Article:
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The Cry Was Unity: Communists and African Americans, 1917-1936

Solomon, Mark

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ISBN 10: 1578060958 / ISBN 13: 9781578060955
Published by University Press of Mississippi, U.S.A., 1998
Condition: As New Soft cover
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About this Item

First softcover printing. 'A powerful and well-crafted study of the complex relationship between African Americans and the Communist Party' (from the back cover copy). Blurbs by Manning Marable and Robin D.G. Kelley. Contents organized by era, from the early years of 1917-27 through the New Deal of the 1930s. Extensive Chapter Notes at end and a Bibliographical essay by the author. Unread, as new. 403 pp. Bookseller Inventory # 14553

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Bibliographic Details

Title: The Cry Was Unity: Communists and African ...

Publisher: University Press of Mississippi, U.S.A.

Publication Date: 1998

Binding: Soft Cover

Book Condition:As New

Edition: 1st Edition.

About this title

Synopsis:

The Communist Party was the only political movement on the left in the late 1920s and 1930s to place racial justice and equality at the top of its agenda and to seek, and ultimately win, sympathy among African Americans. This historic effort to fuse red and black offers a rich vein of experience and constitutes the theme of The Cry Was Unity.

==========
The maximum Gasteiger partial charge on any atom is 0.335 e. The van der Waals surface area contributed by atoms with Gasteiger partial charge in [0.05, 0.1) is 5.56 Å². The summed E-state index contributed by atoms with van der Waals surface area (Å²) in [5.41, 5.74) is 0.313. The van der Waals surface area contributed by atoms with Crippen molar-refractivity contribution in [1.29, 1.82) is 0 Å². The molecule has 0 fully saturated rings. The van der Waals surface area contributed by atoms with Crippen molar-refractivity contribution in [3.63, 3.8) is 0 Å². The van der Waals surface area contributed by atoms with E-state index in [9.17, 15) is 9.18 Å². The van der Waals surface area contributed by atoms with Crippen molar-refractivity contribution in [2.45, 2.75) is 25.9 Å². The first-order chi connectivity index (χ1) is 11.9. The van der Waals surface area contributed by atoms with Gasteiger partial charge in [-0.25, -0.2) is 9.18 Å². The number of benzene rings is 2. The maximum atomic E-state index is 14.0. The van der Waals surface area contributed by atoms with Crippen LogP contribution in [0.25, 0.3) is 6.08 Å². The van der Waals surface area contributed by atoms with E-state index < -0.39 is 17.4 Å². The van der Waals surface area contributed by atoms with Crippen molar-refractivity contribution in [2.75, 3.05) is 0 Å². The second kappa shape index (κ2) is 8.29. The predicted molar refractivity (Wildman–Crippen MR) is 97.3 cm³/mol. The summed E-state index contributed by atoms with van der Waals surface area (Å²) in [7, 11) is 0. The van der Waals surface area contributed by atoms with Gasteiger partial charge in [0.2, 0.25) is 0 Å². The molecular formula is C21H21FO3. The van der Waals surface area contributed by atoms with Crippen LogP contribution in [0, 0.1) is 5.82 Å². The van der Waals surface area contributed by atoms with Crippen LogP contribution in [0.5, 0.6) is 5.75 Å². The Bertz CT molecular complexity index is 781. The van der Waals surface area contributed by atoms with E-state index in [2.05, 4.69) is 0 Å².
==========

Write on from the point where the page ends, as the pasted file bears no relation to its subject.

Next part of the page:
Utilizing for the first time materials related to African Americans from the Moscow archives of the Communist Inter-national (Comintern), The Cry Was Unity traces the trajectory of the black-red relationship from the end of World War I to the tumultuous 1930s. From the just-recovered transcript of the pivotal debate on African Americans at the 6th Comintern Congress in 1928, the book assesses the impact of the Congress's declaration that blacks in the rural South constituted a nation within a nation, entitled to the right of self-determination. Despite the theory's serious flaws, it fused the black struggle for freedom and revolutionary content and demanded that white labor recognize blacks as indispensable allies.

As the Great Depression unfolded, the Communists launched intensive campaigns against lynching, evictions, and discrimination in jobs and relief and opened within their own ranks a searing assault on racism. While the Party was never able to win a majority of white workers to the struggle for Negro rights, or to achieve the unqualified support of the black majority, it helped to lay the foundations for the freedom struggle of the 1950s and 1960s.

The Cry Was Unity underscores the successes and failures of the Communist-led left and the ways in which it fought against racism and inequality. This struggle comprises an important missing page that needs to be returned to the nation's history.

Mark Solomon, an emeritus professor at Simmons College, is the author of Red and Black: Communism and Afro-Americans, 1929-1935, Death Waltz to Armageddon: E. P. Thompson and the Peace Movement, and Stopping World War II (with Michael Myerson).

From the Inside Flap:

The first book to study the African-American/ Communist relationship in its national and international contexts

"About this title" may belong to another edition of this title.

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